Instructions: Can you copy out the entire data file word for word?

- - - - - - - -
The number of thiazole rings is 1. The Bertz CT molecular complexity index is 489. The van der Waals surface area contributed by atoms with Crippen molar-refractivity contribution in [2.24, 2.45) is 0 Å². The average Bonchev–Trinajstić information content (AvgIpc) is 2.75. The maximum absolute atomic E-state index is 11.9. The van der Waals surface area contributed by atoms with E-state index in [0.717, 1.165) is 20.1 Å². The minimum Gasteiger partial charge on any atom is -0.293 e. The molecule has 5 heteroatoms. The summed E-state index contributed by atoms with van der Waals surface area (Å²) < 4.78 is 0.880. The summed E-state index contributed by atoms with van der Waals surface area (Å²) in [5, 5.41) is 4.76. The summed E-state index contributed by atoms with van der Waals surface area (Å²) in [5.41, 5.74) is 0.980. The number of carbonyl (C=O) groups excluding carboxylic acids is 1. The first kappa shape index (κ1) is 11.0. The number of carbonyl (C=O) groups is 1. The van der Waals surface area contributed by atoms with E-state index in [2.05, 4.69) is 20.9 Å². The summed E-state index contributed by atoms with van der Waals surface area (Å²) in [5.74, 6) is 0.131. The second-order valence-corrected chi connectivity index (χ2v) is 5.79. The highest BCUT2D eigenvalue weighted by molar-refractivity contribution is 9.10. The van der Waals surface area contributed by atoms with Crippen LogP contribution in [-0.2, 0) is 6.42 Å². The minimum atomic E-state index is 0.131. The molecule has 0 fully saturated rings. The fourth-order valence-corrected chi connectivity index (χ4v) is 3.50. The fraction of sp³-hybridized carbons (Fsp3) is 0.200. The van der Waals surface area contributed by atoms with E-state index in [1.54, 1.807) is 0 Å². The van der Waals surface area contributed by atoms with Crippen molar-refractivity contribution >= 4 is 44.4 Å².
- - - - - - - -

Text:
The number of thiazole rings is 1. The Bertz CT molecular complexity index is 489. The van der Waals surface area contributed by atoms with Crippen molar-refractivity contribution in [2.24, 2.45) is 0 Å². The average Bonchev–Trinajstić information content (AvgIpc) is 2.75. The maximum absolute atomic E-state index is 11.9. The van der Waals surface area contributed by atoms with E-state index in [0.717, 1.165) is 20.1 Å². The minimum Gasteiger partial charge on any atom is -0.293 e. The molecule has 5 heteroatoms. The summed E-state index contributed by atoms with van der Waals surface area (Å²) < 4.78 is 0.880. The summed E-state index contributed by atoms with van der Waals surface area (Å²) in [5, 5.41) is 4.76. The summed E-state index contributed by atoms with van der Waals surface area (Å²) in [5.41, 5.74) is 0.980. The number of carbonyl (C=O) groups excluding carboxylic acids is 1. The first kappa shape index (κ1) is 11.0. The number of carbonyl (C=O) groups is 1. The van der Waals surface area contributed by atoms with E-state index in [2.05, 4.69) is 20.9 Å². The summed E-state index contributed by atoms with van der Waals surface area (Å²) in [5.74, 6) is 0.131. The second-order valence-corrected chi connectivity index (χ2v) is 5.79. The highest BCUT2D eigenvalue weighted by molar-refractivity contribution is 9.10. The van der Waals surface area contributed by atoms with Crippen LogP contribution in [-0.2, 0) is 6.42 Å². The minimum atomic E-state index is 0.131. The molecule has 0 fully saturated rings. The fourth-order valence-corrected chi connectivity index (χ4v) is 3.50. The fraction of sp³-hybridized carbons (Fsp3) is 0.200. The van der Waals surface area contributed by atoms with E-state index in [1.54, 1.807) is 0 Å². The van der Waals surface area contributed by atoms with Crippen molar-refractivity contribution >= 4 is 44.4 Å².